The Seven Circumstances of Game-Based Learning <ul>(A Worked Example and an Invitation) Dylan Arena Stanford University </ul>
Outline <ul><li>Where the idea came from
How it might be applied to game-based learning
Why it might be useful </li></ul>
The Origin
Games and Learning: Not Monoliths <ul><li>Many learning games are bad
Many learning games are good
Some types of learning are privileged
Some types of learning are favored
We could better evaluate/discuss with a common language and finer distinctions </li></ul>
Hermagoras the Rhetorician  (et al.) <ul><li>Rhetoric </li><ul><li>Thesis (abstract claim)
Hypotheses (supporting particulars) </li><ul><li>Loci (places to find information) </li><ul><li>Quis  (who?)
Quid  (what?)
Quando  (when?)
Ubi  (where?)
Cur  (why?)
quem ad modum  (in what way?)
quibus adminiculis  (by what means?) </li></ul></ul></ul></ul>
Dylan the Researcher  (et al.) <ul><li>Game-Based Learning </li><ul><li>Thesis (abstract claim about a learning game)
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The Seven Circumstances of Game-Based Learning

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These are the slides for a worked-example talk I gave at the Games+Learning+Society 7.0 conference in Madison, WI, in June of 2011.

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The Seven Circumstances of Game-Based Learning

  1. 1. The Seven Circumstances of Game-Based Learning <ul>(A Worked Example and an Invitation) Dylan Arena Stanford University </ul>
  2. 2. Outline <ul><li>Where the idea came from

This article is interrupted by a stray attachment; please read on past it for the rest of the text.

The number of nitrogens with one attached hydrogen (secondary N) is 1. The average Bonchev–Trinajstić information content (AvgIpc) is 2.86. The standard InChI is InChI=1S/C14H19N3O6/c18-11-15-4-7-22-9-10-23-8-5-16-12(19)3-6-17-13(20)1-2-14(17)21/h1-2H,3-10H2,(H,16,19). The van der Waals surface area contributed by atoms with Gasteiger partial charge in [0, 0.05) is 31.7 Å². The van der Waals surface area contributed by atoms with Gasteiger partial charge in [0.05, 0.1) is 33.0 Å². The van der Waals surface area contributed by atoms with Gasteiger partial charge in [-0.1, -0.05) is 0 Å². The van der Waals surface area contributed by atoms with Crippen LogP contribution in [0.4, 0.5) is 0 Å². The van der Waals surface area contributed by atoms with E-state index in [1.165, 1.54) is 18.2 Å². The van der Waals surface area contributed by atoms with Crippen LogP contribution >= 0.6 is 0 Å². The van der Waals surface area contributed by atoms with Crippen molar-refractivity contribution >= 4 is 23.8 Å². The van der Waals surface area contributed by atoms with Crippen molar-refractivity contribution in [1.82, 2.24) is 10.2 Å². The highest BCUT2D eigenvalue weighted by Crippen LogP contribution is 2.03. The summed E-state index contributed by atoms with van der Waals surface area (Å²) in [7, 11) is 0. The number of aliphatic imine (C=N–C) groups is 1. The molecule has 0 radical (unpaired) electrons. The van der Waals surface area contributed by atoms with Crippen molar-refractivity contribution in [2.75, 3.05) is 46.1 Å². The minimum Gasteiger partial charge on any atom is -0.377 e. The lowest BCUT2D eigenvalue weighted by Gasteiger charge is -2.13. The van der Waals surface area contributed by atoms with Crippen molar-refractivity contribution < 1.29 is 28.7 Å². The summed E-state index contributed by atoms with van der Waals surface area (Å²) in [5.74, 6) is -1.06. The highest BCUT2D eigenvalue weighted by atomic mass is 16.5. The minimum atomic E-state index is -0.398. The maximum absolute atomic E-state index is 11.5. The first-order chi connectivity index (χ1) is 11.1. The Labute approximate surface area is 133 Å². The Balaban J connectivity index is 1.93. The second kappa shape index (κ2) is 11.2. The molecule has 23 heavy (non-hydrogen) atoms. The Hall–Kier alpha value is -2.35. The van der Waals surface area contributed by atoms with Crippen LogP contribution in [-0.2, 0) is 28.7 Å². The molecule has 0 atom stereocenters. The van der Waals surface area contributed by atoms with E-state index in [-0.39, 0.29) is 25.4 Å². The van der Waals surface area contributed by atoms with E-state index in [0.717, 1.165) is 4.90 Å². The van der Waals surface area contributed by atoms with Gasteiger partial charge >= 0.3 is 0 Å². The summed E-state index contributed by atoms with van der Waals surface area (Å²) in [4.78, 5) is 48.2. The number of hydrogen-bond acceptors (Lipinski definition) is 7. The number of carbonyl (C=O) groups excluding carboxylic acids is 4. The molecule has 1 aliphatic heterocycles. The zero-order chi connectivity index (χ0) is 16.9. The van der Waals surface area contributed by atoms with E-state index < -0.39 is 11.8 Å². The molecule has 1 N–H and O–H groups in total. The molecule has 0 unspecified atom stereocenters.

3. 3. How it might be applied to game-based learning
  4. 4. Why it might be useful </li></ul>
  5. 5. The Origin
  6. 6. Games and Learning: Not Monoliths <ul><li>Many learning games are bad
  7. 7. Many learning games are good
  8. 8. Some types of learning are privileged
  9. 9. Some types of learning are favored
  10. 10. We could better evaluate/discuss with a common language and finer distinctions </li></ul>
  11. 11. Hermagoras the Rhetorician (et al.) <ul><li>Rhetoric </li><ul><li>Thesis (abstract claim)
  12. 12. Hypotheses (supporting particulars) </li><ul><li>Loci (places to find information) </li><ul><li>Quis (who?)
  13. 13. Quid (what?)
  14. 14. Quando (when?)
  15. 15. Ubi (where?)
  16. 16. Cur (why?)
  17. 17. quem ad modum (in what way?)
  18. 18. quibus adminiculis (by what means?) </li></ul></ul></ul></ul>
  19. 19. Dylan the Researcher (et al.) <ul><li>Game-Based Learning </li><ul><li>Thesis (abstract claim about a learning game)
  20. 20. Hypotheses (supporting particulars) </li><ul><li>Loci (places to find information) </li><ul><li>Quis (who is the learner?)
  21. 21. Quid (what is being learned?)
  22. 22. Quando (when does the learning occur?)
  23. 23. Ubi (where does the learning occur?)
  24. 24. Cur (why is the learner playing?)
  25. 25. quem ad modum (how does the learning occur?)
  26. 26. quibus adminiculis (with what does the learning occur?) </li></ul></ul></ul></ul>
  27. 27. The Circumstances
  28. 28. Who is the learner? <ul><li>Basic demographics </li><ul><li>Age
  29. 29. Gender
  30. 30. Culture(s) </li></ul><li>Prior achievement </li><ul><li>Prior exposure(s)
  31. 31. Prior success(es)/failure(s) </li></ul></ul>
  32. 32. What is being learned?* <ul><li>Curricular content </li><ul><li>Math (fractions)
  33. 33. Science (fluid dynamics)
  34. 34. Civics (branches of government) </li></ul><li>Nature of that content </li><ul><li>Low-level procedural skills (fluency)
  35. 35. Style of thinking (scientific-inquiry disposition)
  36. 36. Particular values (liberal democratic citizenry) </li></ul><li>* The question of what is being learned also depends strongly upon the theory or theories of learning underpinning the game’s educational use. For example, as Kirriemuir and McFarlane (2004) point out, behaviorist, cognitive, and socio-cultural paradigms might have drastically different definitions for what constitutes learning in a given context. </li></ul>
  37. 37. When does the learning occur? <ul><li>Before gameplay </li><ul><li>Game reinforces previously introduced concepts </li></ul><li>During gameplay </li><ul><li>Game provides the meat of a curricular unit </li></ul><li>After gameplay </li><ul><li>Game provides a first taste of a new concept </li></ul></ul>